MADRID – The Cold War is long over, but superpower rivalry is back. As a result, the international community’s capacity to unite in the face of major global challenges remains as deficient as ever.
Nowhere is this more clearly reflected than in the case of Syria. What was supposed to be a coordinated effort to protect civilians from ruthless repression and advance a peaceful transition – the plan developed by former United Nations Secretary-General Kofi Annan – has now degenerated into a proxy war between the United States and Russia.
Russia’s leaders (and China’s) seek to uphold an international system that relies on the unconditional sovereignty of states and rejects the Western-inspired, humanitarian droit d’ingérence. Concerned that the Arab rebellions would radicalize their own repressed minorities, they refuse to allow the UN Security Council to be used to promote revolutionary changes in the Arab world. And Syria, the last Russian outpost of the Cold War, is an asset the Kremlin will do its utmost to maintain.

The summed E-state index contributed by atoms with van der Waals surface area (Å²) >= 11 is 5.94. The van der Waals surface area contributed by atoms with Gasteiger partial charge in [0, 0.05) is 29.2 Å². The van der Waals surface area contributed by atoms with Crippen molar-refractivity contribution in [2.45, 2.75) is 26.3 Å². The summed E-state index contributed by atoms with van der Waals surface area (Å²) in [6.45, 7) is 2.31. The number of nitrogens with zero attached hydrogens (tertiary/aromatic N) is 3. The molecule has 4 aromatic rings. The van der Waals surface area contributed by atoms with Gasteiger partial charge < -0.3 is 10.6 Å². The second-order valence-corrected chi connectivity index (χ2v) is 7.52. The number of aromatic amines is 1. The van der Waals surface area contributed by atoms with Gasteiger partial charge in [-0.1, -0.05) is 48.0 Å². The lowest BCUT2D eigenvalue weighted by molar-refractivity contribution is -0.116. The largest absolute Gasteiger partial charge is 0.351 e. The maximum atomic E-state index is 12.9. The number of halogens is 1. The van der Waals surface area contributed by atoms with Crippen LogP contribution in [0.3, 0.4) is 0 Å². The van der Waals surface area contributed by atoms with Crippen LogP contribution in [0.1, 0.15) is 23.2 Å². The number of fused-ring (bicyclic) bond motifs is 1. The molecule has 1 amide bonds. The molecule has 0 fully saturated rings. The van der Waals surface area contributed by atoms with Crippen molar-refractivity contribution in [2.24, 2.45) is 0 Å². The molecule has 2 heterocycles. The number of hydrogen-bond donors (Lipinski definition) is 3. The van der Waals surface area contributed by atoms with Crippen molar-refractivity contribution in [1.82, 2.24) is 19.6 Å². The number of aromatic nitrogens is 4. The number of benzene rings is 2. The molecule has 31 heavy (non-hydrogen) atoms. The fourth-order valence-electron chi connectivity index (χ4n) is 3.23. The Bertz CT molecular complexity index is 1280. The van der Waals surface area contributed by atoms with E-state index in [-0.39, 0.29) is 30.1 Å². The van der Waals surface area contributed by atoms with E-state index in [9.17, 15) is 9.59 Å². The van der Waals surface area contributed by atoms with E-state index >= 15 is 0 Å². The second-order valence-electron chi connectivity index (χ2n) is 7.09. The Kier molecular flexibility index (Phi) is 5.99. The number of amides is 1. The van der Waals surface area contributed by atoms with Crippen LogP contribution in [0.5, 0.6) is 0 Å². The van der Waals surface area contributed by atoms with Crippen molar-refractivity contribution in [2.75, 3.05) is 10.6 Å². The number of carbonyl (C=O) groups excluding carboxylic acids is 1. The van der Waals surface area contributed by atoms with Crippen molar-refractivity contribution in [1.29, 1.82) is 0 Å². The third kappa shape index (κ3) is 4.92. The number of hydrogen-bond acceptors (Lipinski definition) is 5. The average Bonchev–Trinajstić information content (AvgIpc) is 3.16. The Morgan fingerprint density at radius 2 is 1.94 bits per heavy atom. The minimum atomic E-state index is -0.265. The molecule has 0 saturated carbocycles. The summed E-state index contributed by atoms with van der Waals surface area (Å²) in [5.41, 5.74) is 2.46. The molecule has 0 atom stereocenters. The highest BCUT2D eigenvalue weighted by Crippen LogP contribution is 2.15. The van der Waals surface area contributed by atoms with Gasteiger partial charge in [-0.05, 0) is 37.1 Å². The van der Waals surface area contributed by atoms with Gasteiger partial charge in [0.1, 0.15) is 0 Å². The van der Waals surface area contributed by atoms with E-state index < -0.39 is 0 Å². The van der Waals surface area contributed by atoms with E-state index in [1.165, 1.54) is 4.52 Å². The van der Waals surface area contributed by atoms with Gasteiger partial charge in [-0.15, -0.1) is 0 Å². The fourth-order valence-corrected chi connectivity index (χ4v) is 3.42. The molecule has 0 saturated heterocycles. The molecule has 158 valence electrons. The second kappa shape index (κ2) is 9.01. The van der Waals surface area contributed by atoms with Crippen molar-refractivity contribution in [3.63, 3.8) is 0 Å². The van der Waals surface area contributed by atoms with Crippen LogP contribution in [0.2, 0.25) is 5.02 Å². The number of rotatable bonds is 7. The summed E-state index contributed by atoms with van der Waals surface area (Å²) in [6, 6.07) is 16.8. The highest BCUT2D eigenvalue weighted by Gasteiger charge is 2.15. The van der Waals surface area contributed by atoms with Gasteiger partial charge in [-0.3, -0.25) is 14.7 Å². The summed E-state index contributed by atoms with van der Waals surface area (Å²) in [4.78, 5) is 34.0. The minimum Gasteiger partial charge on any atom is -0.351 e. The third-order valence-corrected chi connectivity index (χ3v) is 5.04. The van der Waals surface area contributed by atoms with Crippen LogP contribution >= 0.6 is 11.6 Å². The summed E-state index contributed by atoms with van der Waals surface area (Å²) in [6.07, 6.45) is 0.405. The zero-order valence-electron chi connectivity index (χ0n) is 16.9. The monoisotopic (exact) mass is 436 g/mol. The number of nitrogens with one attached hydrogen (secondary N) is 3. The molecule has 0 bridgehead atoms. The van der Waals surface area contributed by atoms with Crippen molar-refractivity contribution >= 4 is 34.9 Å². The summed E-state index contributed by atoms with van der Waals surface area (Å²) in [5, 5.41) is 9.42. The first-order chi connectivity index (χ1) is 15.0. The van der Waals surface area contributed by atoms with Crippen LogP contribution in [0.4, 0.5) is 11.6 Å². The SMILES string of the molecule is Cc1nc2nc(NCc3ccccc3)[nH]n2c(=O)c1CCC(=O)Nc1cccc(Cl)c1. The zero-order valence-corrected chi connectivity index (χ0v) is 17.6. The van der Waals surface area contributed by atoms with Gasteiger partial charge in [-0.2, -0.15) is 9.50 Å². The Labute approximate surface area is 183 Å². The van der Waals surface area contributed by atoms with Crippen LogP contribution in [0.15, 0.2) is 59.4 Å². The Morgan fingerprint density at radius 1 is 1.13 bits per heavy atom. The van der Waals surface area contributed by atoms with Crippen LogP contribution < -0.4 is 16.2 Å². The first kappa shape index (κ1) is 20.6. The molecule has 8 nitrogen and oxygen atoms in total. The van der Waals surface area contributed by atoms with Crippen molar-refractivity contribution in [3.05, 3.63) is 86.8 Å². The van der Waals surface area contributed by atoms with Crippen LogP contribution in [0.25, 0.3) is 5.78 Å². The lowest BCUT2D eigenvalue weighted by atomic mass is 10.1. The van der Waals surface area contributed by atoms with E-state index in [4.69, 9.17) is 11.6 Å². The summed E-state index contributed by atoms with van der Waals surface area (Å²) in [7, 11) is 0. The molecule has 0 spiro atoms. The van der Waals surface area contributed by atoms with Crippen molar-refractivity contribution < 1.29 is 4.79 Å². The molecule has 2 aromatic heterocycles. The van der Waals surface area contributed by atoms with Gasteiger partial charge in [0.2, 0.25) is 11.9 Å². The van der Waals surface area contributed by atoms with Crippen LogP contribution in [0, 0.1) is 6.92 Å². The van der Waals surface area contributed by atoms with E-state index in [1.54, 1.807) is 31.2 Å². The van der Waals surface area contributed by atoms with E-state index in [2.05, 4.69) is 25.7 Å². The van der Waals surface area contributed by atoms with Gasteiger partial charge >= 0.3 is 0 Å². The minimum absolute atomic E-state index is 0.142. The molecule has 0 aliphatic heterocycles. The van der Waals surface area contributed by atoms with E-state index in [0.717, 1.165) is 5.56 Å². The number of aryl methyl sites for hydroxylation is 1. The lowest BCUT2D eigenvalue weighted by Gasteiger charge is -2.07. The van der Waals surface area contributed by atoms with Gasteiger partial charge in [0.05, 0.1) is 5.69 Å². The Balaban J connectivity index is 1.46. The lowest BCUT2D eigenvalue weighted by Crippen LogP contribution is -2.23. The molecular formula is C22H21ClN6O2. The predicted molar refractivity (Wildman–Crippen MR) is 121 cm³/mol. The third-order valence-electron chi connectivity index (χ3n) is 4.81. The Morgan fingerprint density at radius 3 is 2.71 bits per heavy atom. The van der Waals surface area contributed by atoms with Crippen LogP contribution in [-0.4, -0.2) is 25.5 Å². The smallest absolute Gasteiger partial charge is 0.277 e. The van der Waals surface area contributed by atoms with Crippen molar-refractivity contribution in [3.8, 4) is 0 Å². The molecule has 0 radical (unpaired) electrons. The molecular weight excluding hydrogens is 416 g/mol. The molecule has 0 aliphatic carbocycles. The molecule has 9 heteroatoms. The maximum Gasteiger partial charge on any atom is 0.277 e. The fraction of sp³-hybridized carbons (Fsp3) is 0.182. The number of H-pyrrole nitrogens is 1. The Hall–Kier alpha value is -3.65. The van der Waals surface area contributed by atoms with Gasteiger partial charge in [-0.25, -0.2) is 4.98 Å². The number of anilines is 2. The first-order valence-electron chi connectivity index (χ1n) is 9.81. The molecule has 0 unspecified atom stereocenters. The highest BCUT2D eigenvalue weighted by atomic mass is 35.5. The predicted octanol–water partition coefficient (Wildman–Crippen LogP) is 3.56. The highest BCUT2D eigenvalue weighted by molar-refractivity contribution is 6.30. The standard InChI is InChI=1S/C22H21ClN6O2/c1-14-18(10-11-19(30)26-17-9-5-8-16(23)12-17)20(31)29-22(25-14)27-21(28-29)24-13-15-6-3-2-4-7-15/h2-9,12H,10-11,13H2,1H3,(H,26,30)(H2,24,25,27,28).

But Russia and China are not the only problem. Major emerging democracies like Brazil, India, and South Africa have been especially disappointing in their response to the Arab Spring. All are outspoken paladins of human rights when it comes to condemning any Israeli defensive attack in Gaza as “genocide,” but are equally united in opposing Security Council action on Syria, even as the repression there grows ever more appalling. The Arab uprisings either clashed with their commitment to the inviolability of national sovereignty, or stoked their fear that “humanitarian intervention” would merely be another tool of Northern dominance.